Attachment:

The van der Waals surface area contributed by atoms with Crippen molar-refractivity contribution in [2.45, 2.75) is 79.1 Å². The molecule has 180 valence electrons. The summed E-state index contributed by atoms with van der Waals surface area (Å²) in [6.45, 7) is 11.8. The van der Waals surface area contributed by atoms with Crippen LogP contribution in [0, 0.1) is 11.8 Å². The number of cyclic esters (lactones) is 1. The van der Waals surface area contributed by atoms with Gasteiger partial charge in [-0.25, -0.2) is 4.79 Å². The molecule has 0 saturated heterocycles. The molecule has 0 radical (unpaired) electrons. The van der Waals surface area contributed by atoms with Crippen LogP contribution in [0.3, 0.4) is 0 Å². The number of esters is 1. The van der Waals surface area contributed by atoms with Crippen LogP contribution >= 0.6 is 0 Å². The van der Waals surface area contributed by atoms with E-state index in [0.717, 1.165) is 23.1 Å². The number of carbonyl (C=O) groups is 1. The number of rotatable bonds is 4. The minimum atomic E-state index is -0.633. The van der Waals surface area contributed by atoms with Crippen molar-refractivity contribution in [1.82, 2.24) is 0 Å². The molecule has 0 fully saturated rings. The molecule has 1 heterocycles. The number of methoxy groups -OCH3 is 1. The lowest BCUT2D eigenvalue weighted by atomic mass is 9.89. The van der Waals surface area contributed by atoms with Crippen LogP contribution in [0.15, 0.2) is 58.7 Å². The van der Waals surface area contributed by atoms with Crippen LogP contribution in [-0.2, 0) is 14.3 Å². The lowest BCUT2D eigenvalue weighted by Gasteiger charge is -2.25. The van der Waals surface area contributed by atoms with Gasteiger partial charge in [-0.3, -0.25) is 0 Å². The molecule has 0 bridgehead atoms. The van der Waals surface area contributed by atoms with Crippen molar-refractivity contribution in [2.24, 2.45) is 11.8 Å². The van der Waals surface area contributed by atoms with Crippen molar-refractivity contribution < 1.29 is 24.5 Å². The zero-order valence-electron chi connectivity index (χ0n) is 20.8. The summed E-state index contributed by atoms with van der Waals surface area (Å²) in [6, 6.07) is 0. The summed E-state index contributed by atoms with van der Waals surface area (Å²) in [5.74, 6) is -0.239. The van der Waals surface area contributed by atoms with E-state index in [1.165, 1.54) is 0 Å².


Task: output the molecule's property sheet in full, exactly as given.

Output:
The van der Waals surface area contributed by atoms with Crippen molar-refractivity contribution in [2.45, 2.75) is 79.1 Å². The molecule has 180 valence electrons. The summed E-state index contributed by atoms with van der Waals surface area (Å²) in [6.45, 7) is 11.8. The van der Waals surface area contributed by atoms with Crippen LogP contribution in [0, 0.1) is 11.8 Å². The number of cyclic esters (lactones) is 1. The van der Waals surface area contributed by atoms with Gasteiger partial charge in [-0.25, -0.2) is 4.79 Å². The molecule has 0 saturated heterocycles. The molecule has 0 radical (unpaired) electrons. The van der Waals surface area contributed by atoms with Crippen LogP contribution in [0.3, 0.4) is 0 Å². The number of esters is 1. The van der Waals surface area contributed by atoms with Crippen LogP contribution >= 0.6 is 0 Å². The van der Waals surface area contributed by atoms with E-state index in [0.717, 1.165) is 23.1 Å². The number of carbonyl (C=O) groups is 1. The number of rotatable bonds is 4. The minimum atomic E-state index is -0.633. The van der Waals surface area contributed by atoms with Crippen molar-refractivity contribution in [1.82, 2.24) is 0 Å². The molecule has 0 fully saturated rings. The molecule has 1 heterocycles. The number of methoxy groups -OCH3 is 1. The lowest BCUT2D eigenvalue weighted by atomic mass is 9.89. The van der Waals surface area contributed by atoms with Crippen LogP contribution in [0.15, 0.2) is 58.7 Å². The van der Waals surface area contributed by atoms with Crippen LogP contribution in [-0.2, 0) is 14.3 Å². The lowest BCUT2D eigenvalue weighted by Gasteiger charge is -2.25. The van der Waals surface area contributed by atoms with Gasteiger partial charge in [-0.3, -0.25) is 0 Å². The molecule has 0 bridgehead atoms. The van der Waals surface area contributed by atoms with Crippen molar-refractivity contribution in [2.24, 2.45) is 11.8 Å². The van der Waals surface area contributed by atoms with Crippen molar-refractivity contribution < 1.29 is 24.5 Å². The zero-order valence-electron chi connectivity index (χ0n) is 20.8. The summed E-state index contributed by atoms with van der Waals surface area (Å²) in [6, 6.07) is 0. The summed E-state index contributed by atoms with van der Waals surface area (Å²) in [5.74, 6) is -0.239. The van der Waals surface area contributed by atoms with E-state index in [1.165, 1.54) is 0 Å².